What To Do About Thunderstorm Anxiety in Dogs


Some dogs are better at forecasting the weather than the National Weather Service. They know a storm is approaching before we do. They pace, salivate, tremble, whine and become “Velcro dogs” (sticking to you like glue) even when a storm is an hour away or more. By the time the tempest arrives, the pet may be in full panic mode.

Some owners believe dogs frightened by storms will eventually realize that what’s happening outdoors won’t hurt them and, over time, their their anxiety will dissipate. Unfortunately, leaving a dog to figure this out on its own usually backfires, and the fear worsens rather than fades.

It’s not only rain that disturbs many dogs. Some learn to associate a storm with changes in the barometric pressure, and even with the smell in the air. With such keen hearing, dogs can detect far-off thunder. When storms are near, dogs also associate the sight of lightning with fear, and may even feel the electricity in the air.

Dogs aren’t alone in their fears, of course. Some people are also terrified of storms. They may have been struck by lightning or are especially sensitive to noise. In contrast, when a dog feels an electric jolt, no one can explain to the pet what just occurred. Also, dogs are more sensitive to sound than people. Some breeds seem pre-disposed for storm phobia, particularly herding dogs. In fact, fear of thunderstorms may be a vestigial means of survival left-over from long extinct relatives.

Some dogs may pace, hyper-salivate and act worried when the weather turns stormy. By “changing the subject” owners can sometimes calm their pet. If your dog fears storms, take puppy to the basement, close the shades to block out flashes of lightning, and pump up the music to drown out thunder. Music to specifically calm dogs is available from A Sound Beginning,  or Victoria Stilwell Positively Calming Music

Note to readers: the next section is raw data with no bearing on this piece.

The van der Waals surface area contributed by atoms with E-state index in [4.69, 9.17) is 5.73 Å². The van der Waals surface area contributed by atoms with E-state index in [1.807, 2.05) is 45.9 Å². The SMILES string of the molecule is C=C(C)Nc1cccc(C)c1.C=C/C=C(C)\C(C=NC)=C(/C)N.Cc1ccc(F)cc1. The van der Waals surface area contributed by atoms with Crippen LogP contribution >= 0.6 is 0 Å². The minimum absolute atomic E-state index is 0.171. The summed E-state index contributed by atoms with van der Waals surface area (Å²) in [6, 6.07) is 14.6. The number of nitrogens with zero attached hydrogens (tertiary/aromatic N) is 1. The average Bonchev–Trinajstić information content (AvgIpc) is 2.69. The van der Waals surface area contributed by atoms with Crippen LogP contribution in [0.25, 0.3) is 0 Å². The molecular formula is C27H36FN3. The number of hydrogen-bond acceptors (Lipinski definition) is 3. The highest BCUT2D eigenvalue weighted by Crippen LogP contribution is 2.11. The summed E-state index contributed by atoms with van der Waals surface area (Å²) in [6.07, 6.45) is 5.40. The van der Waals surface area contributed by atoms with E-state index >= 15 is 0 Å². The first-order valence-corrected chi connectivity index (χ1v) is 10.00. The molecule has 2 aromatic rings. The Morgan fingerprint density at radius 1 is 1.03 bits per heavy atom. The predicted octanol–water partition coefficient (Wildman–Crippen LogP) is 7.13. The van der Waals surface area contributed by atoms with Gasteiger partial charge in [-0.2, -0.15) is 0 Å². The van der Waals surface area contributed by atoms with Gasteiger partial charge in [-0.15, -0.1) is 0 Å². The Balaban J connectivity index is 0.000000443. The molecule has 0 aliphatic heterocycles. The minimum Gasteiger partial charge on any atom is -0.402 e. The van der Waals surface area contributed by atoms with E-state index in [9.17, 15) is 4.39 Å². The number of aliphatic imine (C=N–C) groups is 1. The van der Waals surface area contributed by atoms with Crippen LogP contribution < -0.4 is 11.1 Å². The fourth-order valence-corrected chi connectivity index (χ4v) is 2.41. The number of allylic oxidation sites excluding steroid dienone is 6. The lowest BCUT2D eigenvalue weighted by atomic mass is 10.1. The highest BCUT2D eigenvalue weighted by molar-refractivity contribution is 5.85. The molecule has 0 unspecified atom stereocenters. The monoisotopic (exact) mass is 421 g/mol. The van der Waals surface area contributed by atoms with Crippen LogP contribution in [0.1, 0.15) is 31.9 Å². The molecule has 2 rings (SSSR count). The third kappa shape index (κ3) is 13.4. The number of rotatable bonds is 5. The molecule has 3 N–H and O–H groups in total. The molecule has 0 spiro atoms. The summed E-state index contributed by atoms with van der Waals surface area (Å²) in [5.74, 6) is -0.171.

You can also distract your pup with games, or toys that dispense food or treats. Dogs may be kept busy attempting to lick lowfat peanut butter or cream from toys. Kids can be great at keeping a dog occupied.

Some pets find solace in a hiding place, such under a bed, in a closet, or even in the bathtub.

Various products can also be helpful, all ideally used BEFORE the dog becomes anxious. Examples include:

Adaptil: A copy of a calming pheromone found in lactating dogs; available in a diffuser (that plugs into the wall) or a collar.

Anxiety Wrap. A vest-like “suit” that fits around the dog and uses acupressure to calm.

Anxitane. L-Theanine in a chewable nutritional supplement can help counter anxiety.

CALM: A prescription diet from Royal Canin for dogs under 35 lbs. The diet is formulated with milk protein hydrolyzed and supplemental tryptophan (sounds familiar because it’s also found in turkey meat) and nicotinamide which all combine for a calming affect.

Storm Defender; The super hero-like cape has a special metallic lining that protects from the static charge buildup that can bother dogs during a storm.

Thundershirt. A vest that uses gentle, constant pressure to calm a dog.

Zylkene: A nutritional supplement derived from casein, a protein in milk, and is used to promote relaxation.

For dogs who suffer more profound anxiety, contact your veterinarian. The old-school approach was to provide sedative (such as Benadryl or Acepromazine). You can do better today with anti-anxiety medications which adjust brain chemistry to lower fear, and at the same time make learning possible, or at least tone down the terror so a dog can be distracted.

If your veterinarian can’t help, and/or your pet suffers from fears in addition to thunderstorm anxiety (such as separation anxiety), consult a veterinarian with a special interest in animal behavior or a veterinary behaviorist. Learn more in “Decoding Your Dog,” authored by members of the American College of Veterinary Behaviorists (I co-edited with Dr. Debra Horwitz and John Ciribassi), Houghton Mifflin Harcourt, New York, NY, 2014; $23).

©Steve Dale Pet World, LLC; Tribune Content Agency